Directed by: Rupert Goold
Written by: Tom Edge
Starring: Renée Zellweger, Finn Wittrock, Jessie Buckley, Rufus Sewell, Michael Gambon
The life of a Hollywood starlet within the studio system consisted of a lack of autonomy and being told how ungrateful you are whenever a reasonable complaint arises. Not all of the glamour that it appears to be from the outside. This film takes a look at that troubled past and the ramifications it’s had on screen legend Judy Garland.
Barely able to make ends meet in California after a troubled working history, Judy (Renee Zellweger) learns of the opportunity to make money in London. The only issue lies in her having to leave her children with her ex-husband as part of the custody agreement. Hesitant to do so at first, but realizing it’s the only way to garner any income, Judy travels to London and promises her kids she’ll be back.
Through my experience and probably of others, Judy Garland will forever be associated with The Wizard of Oz and the impact she had as Dorothy. I never knew of the abuse and her mistreatment during her youth and how it impacted the end of her very short life. Instead of being able to eat actual food, young Judy was forced to fast and take different drugs that took away her appetite. All because the studios wanted her to be thin and not lose the appeal to American audiences. It makes it even worse when looking at reviews for The Wizard of Oz and seeing mentions of how Judy looked well-fed, as a way to say she wasn’t thin. It’s tragic and the way the film details these abuses mixed in with the main storyline adds to the sympathy the audience has for Garland.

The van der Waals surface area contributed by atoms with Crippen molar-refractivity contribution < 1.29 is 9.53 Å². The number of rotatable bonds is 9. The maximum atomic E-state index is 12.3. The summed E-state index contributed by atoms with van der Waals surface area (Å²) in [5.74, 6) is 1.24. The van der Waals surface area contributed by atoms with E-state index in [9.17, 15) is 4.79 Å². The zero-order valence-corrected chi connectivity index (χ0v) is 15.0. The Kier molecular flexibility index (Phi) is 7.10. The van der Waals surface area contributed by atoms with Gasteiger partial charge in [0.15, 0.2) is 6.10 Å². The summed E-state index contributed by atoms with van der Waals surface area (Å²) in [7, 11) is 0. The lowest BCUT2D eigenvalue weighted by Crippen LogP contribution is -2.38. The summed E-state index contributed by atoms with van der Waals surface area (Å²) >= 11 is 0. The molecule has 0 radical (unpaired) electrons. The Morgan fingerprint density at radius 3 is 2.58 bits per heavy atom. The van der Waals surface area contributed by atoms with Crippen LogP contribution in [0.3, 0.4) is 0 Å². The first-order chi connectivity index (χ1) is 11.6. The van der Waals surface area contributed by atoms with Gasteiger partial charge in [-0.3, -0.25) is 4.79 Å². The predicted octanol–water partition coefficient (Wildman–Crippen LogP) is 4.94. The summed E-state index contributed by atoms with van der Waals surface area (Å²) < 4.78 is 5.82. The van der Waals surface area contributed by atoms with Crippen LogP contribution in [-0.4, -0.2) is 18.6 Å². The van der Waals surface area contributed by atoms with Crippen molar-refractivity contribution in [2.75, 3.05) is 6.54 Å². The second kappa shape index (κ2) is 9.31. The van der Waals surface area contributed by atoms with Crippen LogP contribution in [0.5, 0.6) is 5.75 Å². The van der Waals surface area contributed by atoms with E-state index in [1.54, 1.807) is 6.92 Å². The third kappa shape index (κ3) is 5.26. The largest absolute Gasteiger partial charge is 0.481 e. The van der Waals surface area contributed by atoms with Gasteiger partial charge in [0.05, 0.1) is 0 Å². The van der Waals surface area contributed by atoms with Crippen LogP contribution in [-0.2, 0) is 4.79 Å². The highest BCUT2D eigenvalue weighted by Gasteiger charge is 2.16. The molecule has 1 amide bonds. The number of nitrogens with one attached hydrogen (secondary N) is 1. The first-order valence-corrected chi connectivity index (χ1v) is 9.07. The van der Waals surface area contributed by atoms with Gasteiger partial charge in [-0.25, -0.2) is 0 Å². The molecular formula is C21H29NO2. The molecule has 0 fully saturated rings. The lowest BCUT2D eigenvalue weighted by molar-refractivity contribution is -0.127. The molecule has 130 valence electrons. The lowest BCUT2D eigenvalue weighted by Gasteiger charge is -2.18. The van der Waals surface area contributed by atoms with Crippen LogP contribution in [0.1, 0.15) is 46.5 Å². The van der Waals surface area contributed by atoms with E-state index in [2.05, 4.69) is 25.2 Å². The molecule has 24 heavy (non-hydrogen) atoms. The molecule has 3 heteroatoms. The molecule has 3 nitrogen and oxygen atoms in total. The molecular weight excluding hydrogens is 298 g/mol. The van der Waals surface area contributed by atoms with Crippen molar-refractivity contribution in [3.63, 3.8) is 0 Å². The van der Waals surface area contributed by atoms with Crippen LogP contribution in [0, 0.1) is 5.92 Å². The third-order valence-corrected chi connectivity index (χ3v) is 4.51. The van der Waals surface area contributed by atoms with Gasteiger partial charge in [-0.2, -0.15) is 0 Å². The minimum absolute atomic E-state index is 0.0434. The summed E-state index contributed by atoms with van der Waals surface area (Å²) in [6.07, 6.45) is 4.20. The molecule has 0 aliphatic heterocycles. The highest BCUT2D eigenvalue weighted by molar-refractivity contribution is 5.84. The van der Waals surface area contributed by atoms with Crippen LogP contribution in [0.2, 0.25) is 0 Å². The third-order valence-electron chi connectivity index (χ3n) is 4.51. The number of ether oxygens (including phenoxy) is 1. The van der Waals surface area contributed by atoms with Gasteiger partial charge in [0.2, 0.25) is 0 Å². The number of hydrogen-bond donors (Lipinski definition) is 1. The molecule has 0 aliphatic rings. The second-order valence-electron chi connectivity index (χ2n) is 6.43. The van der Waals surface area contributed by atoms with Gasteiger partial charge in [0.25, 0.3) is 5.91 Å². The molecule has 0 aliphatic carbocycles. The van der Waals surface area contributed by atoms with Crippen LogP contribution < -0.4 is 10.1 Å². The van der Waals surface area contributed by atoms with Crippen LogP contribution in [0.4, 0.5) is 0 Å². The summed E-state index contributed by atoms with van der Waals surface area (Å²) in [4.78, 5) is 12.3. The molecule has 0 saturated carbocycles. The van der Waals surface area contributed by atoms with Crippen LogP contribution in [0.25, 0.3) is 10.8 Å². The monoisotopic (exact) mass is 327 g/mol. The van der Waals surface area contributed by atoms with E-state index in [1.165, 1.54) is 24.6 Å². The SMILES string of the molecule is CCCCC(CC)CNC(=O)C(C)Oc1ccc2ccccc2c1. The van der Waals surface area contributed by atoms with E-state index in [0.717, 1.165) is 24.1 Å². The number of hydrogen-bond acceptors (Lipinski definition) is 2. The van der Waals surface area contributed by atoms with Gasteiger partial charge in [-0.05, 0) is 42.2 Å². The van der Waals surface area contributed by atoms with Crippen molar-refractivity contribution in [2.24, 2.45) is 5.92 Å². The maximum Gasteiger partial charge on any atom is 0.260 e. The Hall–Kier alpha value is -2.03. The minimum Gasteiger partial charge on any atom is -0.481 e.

Everything with the flashbacks has the film’s highest moments but it falters when it shifts to the present as it details Judy having similar struggles in London that got her cast out of the United States. The story shows the relationship Judy had with Mikey Deans (Finn Wittrock) and how that would inform how the rest of her time in London would be, but that doesn’t matter because we all know what the attraction of this film has always been. That is, without a doubt, the performance by Zellweger as Judy Garland. A stellar performance that doesn’t sink into being imitative. Zellweger sang all of the songs in her own way and brought honor to the legacy of the legendary star. Judy Garland had many complexities, which made her an interesting character to portray, as she’s embodied America’s sweetheart and a Hollywood burnout that studio men warned new starlets would be a negative route to follow. All of that in a short life makes it all the more tragic. Zellweger has all the heavy lifting to do and was able to get it to barely positive for me.
The story overall feels lackluster and all of the additional characters did not bring anything truly interesting to the plot. It’s all about the performance by Renee and she delivered. Zellweger will get the acclaim but the film will be forgotten by the time the Oscar ceremony has ended